Read Dreaming While Awake: Techniques for 24-Hour Lucid Dreaming by Arnold Mindell Free Online
Book Title: Dreaming While Awake: Techniques for 24-Hour Lucid Dreaming|
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Reader ratings: 5.5
The author of the book: Arnold Mindell
Edition: Hampton Roads Publishing Company
Date of issue: October 1st 2000
ISBN 13: 9781571741875
Format files: PDF
The size of the: 8.57 MB
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I read this book via the suggestion of a Facebook friend (thanks Nathan!). The core concept of this book is to encourage you to develop your ability to experience lucid dreaming 24 hours a day. To people who are heavily tied to objective logic, this book is completely irrational and does nothing but suggest that people develop inner delusions. I wouldn't recommend it to Ayn Rand fans for example. But to those who are willing to forgo logic and perhaps even language, and move into the realm of feelings and emotions, this book is quite interesting.
On the surface the book reads like many other new age self help books. Mindell points to many non-western cultures and how the most important part of reality is the dream world. Aborigines, Buddhists, various native American tribes and many eastern cultures, all have some belief system that can roughly be translated to represent a dream or dreamlike space from which reality arises. Although he would like to dispense with east vs. west, it's a handy set of terms to discuss the cultural differences that cause westerners to de-emphasize or marginalize (his preferred term) our dream in waking life.
We've all done it, fleeting and irrational thoughts of all sorts enter our consciousness every day and we discard them as illogical or having no basis in reality. It's what our culture rather strongly encourages us to do. Say, you're walking along and you get a strong feeling that something bad is going to happen, but you have no logical reason for thinking that. You try to suppress it or forget it. Five minutes later you find out that something bad did happen within that time frame. This is part of what Mindell refers to as the dream. Many times these dreams during the day are "non-verbalizable" (his term). That is to say, you can't really describe them with words or speech. At least not in any way that others would be able to take in and relate to.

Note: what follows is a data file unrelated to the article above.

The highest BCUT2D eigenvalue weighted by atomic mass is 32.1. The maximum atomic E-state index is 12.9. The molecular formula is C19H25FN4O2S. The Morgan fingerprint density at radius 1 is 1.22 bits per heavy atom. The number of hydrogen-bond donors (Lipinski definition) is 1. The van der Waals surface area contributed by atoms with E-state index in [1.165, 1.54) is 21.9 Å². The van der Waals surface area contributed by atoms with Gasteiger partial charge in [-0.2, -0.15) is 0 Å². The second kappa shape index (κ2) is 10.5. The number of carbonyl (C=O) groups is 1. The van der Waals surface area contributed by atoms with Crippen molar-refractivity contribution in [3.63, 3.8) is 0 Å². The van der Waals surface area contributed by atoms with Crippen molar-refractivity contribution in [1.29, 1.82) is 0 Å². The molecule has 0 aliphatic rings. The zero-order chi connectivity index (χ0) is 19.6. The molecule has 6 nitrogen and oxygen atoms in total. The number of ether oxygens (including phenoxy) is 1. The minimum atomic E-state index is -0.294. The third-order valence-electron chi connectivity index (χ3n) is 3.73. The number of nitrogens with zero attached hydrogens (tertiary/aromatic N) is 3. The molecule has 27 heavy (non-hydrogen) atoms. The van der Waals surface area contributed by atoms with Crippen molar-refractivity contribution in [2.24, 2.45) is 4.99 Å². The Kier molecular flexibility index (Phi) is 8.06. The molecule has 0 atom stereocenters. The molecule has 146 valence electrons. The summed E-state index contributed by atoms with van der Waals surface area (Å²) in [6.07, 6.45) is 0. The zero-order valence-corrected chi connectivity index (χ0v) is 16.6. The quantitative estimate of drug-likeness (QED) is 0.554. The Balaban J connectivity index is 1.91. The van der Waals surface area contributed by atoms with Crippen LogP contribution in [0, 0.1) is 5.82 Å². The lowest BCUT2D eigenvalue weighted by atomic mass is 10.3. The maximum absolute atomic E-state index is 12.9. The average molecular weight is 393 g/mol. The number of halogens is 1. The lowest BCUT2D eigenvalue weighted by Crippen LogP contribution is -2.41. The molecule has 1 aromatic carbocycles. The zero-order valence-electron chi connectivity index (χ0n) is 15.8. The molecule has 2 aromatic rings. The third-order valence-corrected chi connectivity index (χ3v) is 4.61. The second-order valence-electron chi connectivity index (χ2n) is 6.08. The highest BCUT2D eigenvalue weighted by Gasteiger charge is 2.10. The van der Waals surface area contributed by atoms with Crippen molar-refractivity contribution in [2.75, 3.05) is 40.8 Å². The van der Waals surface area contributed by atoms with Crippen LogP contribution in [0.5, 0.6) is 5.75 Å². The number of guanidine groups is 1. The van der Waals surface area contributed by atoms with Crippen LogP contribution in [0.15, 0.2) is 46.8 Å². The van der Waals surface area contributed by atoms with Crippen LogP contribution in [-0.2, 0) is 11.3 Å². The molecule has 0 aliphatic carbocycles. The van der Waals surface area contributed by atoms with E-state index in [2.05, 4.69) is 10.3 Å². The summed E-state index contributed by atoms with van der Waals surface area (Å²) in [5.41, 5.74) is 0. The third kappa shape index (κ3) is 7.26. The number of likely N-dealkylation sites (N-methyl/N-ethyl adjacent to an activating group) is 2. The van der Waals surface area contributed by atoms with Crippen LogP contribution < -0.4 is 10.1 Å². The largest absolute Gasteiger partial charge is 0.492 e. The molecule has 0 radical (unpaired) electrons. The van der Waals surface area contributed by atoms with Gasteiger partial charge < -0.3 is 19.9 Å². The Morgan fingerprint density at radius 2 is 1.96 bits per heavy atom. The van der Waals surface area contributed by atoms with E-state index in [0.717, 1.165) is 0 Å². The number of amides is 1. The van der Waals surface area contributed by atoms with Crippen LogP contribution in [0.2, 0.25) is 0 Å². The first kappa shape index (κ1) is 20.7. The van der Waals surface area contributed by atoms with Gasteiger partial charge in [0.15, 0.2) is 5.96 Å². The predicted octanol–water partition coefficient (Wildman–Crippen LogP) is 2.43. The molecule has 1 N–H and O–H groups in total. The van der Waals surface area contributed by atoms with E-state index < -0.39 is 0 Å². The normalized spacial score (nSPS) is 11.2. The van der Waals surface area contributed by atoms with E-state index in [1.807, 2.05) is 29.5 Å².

Going further, Mindell suggests that we've fooled ourselves into focusing on the "little I" instead of the "big I". We are too concerned about our individual selves that interact with the concrete happenings and objects around us when we're awake. He refers to the reality that we all perceive as being real as "consensus reality" or CR for short. Instead, we should learn to be the "big I" which is your relationship to everything else in the universe. That is, we are the force between every person, animal, object, star, etc... (I'm sure I'll lose some people at this point because it is, frankly, a very far-fetched notion. But I'm still willing to work with the idea myself, so I pressed on)
As you become more aware of your "big I" and your connection to everything else, your perspective shifts. You are no longer the active participant in reality. One example of this he uses is the simple act of sweeping the floor. You are no longer moving the broom and sweeping the floor. Instead the broom is moving you. It becomes a dance in which the dirt is swept away. You ARE the broom. The broom is you. There is no longer any separation. This really is a very difficult concept to pass along the experience from without sounding a little crazy. I don't blame anyone for thinking it's flaky. But, it is still a very interesting mental exercise.
In each chapter, he adds successively more and more layers at which this kind of mental framework can be used to resolve problems. First at the level of the little and big "I". Then he extends that into your relationships with those who are close to you. Following that he moves up the chain to groups (employers, causes, political parties). Finally ending with the world itself and how each nation relates to another. In each case he takes what he's spoken about in the previous levels and adds a little to the ideas so they work at larger scales.
As I read the book, I tried shifting my perspective as he suggested. It was very interesting and quite relaxing. But even more startling was that sometimes it would lead me to better performance in what ever task I was engaged in. I don't have any scientific proof of that, but I did see definite differences. This comes as no surprise to me because I've been experimenting for decades with the effect that changes in mental perspective have on my relationship to reality. This is part of what I see in his ideas, a simple change in perspective that removes your consciousness from CR and places it in the dream time.
I've developed my own notion as to what he's tapping into and it has nothing to do with anything that resembles mysticism. The key points he mentioned which resonated with some information I read in another book called Emotional Intelligence are that the dream field that is the "big I" is non-verbalizable and lacks any concept of time. There is one part of the human brain that lacks language and a concept of time and it happens to be the part of the brain that is fully formed at birth: the amygdala. This is the main reason that most people have no memories of being born or being a newborn or even the first few years of life. There is no language at that point in time. But the amygdala still has it's own set of language and time free memories. I believe that what he's really encouraging people to do is to bridge the communication gap between your "reptile brain" and your logical "conscious" brain. It's yet another form of being "whole brained".
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